*This Op-Ed written by Christopher Coggan was first published by San Diego Daily Transcript on Oct. 22nd
It was recently reported that Coca-Cola was eyeing the cannabis market. As one might expect, cannabis stocks saw a meaningful spike in value with the news of yet another giant international beverage company considering the move into cannabis. Unlike Constellation Brands before them, makers of the popular Corona beer who have recently invested billions in Canopy Growth, Coca-Cola’s inquiries seem more conservative and focused. Coca-Cola’s interest lies in the non-psychoactive Cannabinoid CBD (Cannabidiol), one of the over 100 active cannabinoids naturally occurring in cannabis. Studies show that this phyto-cannabinoid, CBD, is a powerful promoter of the body’s own endocannabinoid system comprised of a network of receptors that regulate an individual’s anti- inflammatory response.
In other words, these recent headlines, although exciting, are not telling the entire story (quite the contrary, they are supplementing the truth with media hype). The type of cannabis strain most commonly associated with CBD is not cannabis (aka marijuana), but rather industrial hemp. Although both hemp and cannabis share the Latin name of Cannabis Sativa, these two plant variations are treated as separate and distinct, that distinction primarily determined by the potency of psychoactive THC. If a cannabis sativa plant contains less than 0.3% THC, the plant is
considered industrial hemp. This is important because industrial hemp faces a varied and somewhat murky regulatory environment compared to the regulated state cannabis markets. The Drug Enforcement Administration (DEA) for example, the CBD that is derived from it a schedule I narcotic, much like THC. The California Department of Public Health has recently come out to
support that position, even though the unregulated hemp CBD market in California might even exceed $1 billion annually. The hemp round table, a consortium of hemp farmers and manufacturers, believes that hemp and it’s bi-products are protected by the 2014 Farm Bill. They also have the opinion that CBD is an unscheduled cannabinoid and should be treated like a nutritional supplement. Then of course, you have a handful of pharmaceutical manufacturers that are in various stages of the patent and trial process on CBD-based drugs. To muddy the waters further, the U.S. government owns a patent on CBD.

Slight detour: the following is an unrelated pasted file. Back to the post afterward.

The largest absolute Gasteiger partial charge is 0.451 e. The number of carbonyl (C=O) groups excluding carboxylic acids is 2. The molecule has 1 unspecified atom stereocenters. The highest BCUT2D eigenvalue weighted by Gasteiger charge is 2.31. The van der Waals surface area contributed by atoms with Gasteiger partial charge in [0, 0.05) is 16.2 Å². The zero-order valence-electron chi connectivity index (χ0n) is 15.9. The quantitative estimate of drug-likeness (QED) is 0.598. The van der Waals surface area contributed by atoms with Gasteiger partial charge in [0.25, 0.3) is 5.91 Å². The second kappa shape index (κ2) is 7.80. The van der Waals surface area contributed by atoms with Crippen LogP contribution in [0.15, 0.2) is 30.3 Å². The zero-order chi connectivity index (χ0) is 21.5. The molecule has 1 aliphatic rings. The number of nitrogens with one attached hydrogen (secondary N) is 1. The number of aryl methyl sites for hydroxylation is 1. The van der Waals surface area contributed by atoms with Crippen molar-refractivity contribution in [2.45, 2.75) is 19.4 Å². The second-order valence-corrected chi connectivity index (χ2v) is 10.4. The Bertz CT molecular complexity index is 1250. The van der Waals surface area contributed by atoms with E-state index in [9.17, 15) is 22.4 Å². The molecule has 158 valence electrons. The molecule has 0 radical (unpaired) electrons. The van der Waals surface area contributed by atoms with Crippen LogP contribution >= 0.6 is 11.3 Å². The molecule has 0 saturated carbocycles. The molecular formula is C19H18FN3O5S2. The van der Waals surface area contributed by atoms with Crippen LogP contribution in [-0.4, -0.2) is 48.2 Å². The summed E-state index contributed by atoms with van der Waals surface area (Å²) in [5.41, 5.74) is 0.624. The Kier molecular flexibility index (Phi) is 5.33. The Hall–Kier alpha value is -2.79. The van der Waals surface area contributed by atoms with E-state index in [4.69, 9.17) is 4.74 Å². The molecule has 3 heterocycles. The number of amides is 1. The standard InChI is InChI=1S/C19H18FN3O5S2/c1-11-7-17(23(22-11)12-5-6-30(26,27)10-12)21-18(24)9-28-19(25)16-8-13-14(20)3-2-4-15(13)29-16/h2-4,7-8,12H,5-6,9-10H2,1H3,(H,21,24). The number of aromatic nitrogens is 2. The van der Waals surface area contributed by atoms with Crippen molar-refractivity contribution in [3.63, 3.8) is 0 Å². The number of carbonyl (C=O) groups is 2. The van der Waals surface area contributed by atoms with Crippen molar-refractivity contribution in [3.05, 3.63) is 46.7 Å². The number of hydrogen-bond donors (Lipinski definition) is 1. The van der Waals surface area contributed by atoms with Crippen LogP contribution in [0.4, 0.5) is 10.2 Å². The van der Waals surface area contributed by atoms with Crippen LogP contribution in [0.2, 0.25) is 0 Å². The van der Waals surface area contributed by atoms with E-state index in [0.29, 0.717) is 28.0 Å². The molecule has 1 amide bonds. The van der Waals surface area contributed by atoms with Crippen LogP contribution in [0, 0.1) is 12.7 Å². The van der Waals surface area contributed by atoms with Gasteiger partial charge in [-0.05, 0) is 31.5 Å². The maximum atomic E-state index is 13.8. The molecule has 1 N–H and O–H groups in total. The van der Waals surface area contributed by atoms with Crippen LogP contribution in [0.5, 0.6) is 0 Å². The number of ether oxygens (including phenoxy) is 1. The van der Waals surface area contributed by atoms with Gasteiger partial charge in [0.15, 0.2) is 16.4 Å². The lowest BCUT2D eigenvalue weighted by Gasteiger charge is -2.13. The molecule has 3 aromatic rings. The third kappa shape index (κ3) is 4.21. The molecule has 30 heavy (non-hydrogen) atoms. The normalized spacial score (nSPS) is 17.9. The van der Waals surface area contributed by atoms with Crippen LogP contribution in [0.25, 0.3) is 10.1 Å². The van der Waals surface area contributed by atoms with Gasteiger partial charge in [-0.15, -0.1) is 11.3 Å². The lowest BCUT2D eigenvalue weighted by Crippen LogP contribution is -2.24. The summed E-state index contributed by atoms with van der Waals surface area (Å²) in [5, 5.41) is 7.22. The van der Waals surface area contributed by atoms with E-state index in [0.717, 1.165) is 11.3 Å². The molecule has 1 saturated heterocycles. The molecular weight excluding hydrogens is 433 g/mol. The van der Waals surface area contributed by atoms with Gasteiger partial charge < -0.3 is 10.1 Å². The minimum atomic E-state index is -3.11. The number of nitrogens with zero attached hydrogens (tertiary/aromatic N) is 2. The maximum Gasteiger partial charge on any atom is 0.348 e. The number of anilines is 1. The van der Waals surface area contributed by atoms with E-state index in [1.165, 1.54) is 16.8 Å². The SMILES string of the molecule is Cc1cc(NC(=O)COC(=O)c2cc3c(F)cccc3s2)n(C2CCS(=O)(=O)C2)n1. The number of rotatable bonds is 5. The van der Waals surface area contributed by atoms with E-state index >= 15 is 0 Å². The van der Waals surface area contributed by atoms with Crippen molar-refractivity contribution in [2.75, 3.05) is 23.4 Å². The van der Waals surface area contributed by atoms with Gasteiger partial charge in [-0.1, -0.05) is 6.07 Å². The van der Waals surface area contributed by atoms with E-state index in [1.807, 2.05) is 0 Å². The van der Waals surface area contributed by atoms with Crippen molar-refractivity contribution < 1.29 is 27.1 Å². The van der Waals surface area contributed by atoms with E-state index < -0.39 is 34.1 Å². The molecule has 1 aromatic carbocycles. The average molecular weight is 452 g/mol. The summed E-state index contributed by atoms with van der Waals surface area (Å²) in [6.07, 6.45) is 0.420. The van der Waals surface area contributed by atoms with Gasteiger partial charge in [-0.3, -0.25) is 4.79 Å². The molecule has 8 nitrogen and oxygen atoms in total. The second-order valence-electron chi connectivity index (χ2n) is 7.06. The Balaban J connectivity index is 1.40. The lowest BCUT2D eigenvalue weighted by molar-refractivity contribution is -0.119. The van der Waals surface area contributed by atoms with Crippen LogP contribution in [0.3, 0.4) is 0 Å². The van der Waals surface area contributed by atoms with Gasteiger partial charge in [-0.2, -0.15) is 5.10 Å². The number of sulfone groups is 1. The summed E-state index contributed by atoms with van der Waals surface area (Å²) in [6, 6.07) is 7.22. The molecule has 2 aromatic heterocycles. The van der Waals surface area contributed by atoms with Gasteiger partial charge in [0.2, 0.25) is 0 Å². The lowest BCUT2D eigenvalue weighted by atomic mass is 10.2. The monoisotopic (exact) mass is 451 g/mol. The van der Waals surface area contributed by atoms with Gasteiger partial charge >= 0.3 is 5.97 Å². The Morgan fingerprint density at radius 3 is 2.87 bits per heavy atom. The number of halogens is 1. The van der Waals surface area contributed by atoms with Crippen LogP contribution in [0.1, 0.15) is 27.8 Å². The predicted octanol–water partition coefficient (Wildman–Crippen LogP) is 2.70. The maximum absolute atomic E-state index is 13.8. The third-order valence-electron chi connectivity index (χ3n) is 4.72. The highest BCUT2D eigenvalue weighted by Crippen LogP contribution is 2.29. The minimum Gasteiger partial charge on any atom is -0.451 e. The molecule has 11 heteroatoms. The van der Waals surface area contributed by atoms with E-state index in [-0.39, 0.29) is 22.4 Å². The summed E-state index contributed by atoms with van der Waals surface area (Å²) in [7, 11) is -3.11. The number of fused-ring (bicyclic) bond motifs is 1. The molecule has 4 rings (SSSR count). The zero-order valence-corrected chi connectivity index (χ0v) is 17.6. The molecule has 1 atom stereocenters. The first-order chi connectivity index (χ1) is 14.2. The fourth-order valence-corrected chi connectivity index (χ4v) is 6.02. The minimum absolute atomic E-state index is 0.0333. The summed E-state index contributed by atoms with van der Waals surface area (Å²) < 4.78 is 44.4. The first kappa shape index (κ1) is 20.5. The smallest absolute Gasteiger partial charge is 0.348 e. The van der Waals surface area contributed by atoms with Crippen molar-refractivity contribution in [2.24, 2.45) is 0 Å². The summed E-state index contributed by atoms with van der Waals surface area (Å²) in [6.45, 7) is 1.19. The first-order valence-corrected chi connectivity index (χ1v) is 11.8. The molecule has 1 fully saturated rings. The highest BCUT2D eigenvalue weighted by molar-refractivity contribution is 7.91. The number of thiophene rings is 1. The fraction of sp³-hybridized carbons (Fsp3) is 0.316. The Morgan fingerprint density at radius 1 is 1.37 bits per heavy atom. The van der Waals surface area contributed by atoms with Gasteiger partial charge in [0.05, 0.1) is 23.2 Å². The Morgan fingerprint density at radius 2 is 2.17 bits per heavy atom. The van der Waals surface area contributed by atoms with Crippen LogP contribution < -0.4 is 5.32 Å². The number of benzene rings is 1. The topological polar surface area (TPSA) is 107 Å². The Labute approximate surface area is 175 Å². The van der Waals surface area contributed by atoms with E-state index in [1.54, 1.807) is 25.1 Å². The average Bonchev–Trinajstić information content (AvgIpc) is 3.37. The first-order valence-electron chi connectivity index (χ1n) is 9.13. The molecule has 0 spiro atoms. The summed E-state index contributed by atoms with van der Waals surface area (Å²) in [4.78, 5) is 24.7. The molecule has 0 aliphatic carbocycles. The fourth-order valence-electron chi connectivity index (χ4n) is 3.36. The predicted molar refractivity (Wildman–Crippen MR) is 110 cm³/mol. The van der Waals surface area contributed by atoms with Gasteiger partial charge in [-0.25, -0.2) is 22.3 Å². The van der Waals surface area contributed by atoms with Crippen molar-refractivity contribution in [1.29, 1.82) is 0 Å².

Clearly, Coca-Cola courting anything connected with marijuana is an incredibly telling sign of the times. Yet, even though their conversations with Canada-based Aurora Cannabis (ACBFF) seem indicative of the headlines born from these negotiations, their comments suggest that their focus is more on the potential of hemp-derived CBD beverages. And there is good reason for this. As a publicly-traded company on the New York Stock Exchange, Coca-Cola is regulated by the Securities and Exchange Commission (SEC) and is also governed by a host of other expectations dictated by the federal government. Consequently, their ability to engage cannabis directly in the U.S. is severely limited. Coca-Cola’s calculated engagement means a lot more than the headlines suggest, especially as it relates to the hemp CBD marketplace. The fact that one of the largest beverage companies on the planet is considering moving in this direction suggests a base line shift in the
perception of existing federal law and perhaps more importantly, a harbinger of anticipated changes in federal policy. The Senate’s version of the 2018 Farm Bill includes an amendment that would legalize hemp production, resulting in a clear divide between hemp and its psychoactive counterpart, cannabis. Coca-Cola’s interest
currently is no coincidence; new federal policy appears to be a forgone conclusion.
This Op-Ed was first published by San Diego Daily Transcript on Oct. 22nd
Founder/CEO Therapy Tonics & Provisions, Inc
Chairperson, CCIA Manufacturing Committee